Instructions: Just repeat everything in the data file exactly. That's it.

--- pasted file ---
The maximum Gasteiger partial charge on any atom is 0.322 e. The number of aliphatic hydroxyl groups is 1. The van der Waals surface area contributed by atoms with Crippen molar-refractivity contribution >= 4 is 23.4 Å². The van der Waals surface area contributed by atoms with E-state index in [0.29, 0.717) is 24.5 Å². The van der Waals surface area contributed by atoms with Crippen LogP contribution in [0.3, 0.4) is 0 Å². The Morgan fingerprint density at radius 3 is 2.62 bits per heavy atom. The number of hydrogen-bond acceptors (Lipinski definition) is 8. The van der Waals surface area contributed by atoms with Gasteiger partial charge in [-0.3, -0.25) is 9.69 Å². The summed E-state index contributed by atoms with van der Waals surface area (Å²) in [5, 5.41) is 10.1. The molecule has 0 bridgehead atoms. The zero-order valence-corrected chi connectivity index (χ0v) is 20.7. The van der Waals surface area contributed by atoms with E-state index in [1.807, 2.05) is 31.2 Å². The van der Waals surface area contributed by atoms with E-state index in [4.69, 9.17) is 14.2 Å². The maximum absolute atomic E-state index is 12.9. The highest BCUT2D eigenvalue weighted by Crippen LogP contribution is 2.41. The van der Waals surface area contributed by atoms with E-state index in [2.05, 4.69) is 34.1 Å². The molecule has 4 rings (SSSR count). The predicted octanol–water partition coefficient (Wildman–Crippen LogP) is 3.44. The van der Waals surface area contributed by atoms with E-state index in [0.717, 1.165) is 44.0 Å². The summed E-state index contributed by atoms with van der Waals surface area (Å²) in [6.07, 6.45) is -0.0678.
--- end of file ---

The maximum Gasteiger partial charge on any atom is 0.322 e. The number of aliphatic hydroxyl groups is 1. The van der Waals surface area contributed by atoms with Crippen molar-refractivity contribution >= 4 is 23.4 Å². The van der Waals surface area contributed by atoms with E-state index in [0.29, 0.717) is 24.5 Å². The van der Waals surface area contributed by atoms with Crippen LogP contribution in [0.3, 0.4) is 0 Å². The Morgan fingerprint density at radius 3 is 2.62 bits per heavy atom. The number of hydrogen-bond acceptors (Lipinski definition) is 8. The van der Waals surface area contributed by atoms with Gasteiger partial charge in [-0.3, -0.25) is 9.69 Å². The summed E-state index contributed by atoms with van der Waals surface area (Å²) in [5, 5.41) is 10.1. The molecule has 0 bridgehead atoms. The zero-order valence-corrected chi connectivity index (χ0v) is 20.7. The van der Waals surface area contributed by atoms with E-state index in [1.807, 2.05) is 31.2 Å². The van der Waals surface area contributed by atoms with E-state index in [4.69, 9.17) is 14.2 Å². The maximum absolute atomic E-state index is 12.9. The highest BCUT2D eigenvalue weighted by Crippen LogP contribution is 2.41. The van der Waals surface area contributed by atoms with E-state index in [2.05, 4.69) is 34.1 Å². The molecule has 4 rings (SSSR count). The predicted octanol–water partition coefficient (Wildman–Crippen LogP) is 3.44. The van der Waals surface area contributed by atoms with E-state index in [0.717, 1.165) is 44.0 Å². The summed E-state index contributed by atoms with van der Waals surface area (Å²) in [6.07, 6.45) is -0.0678.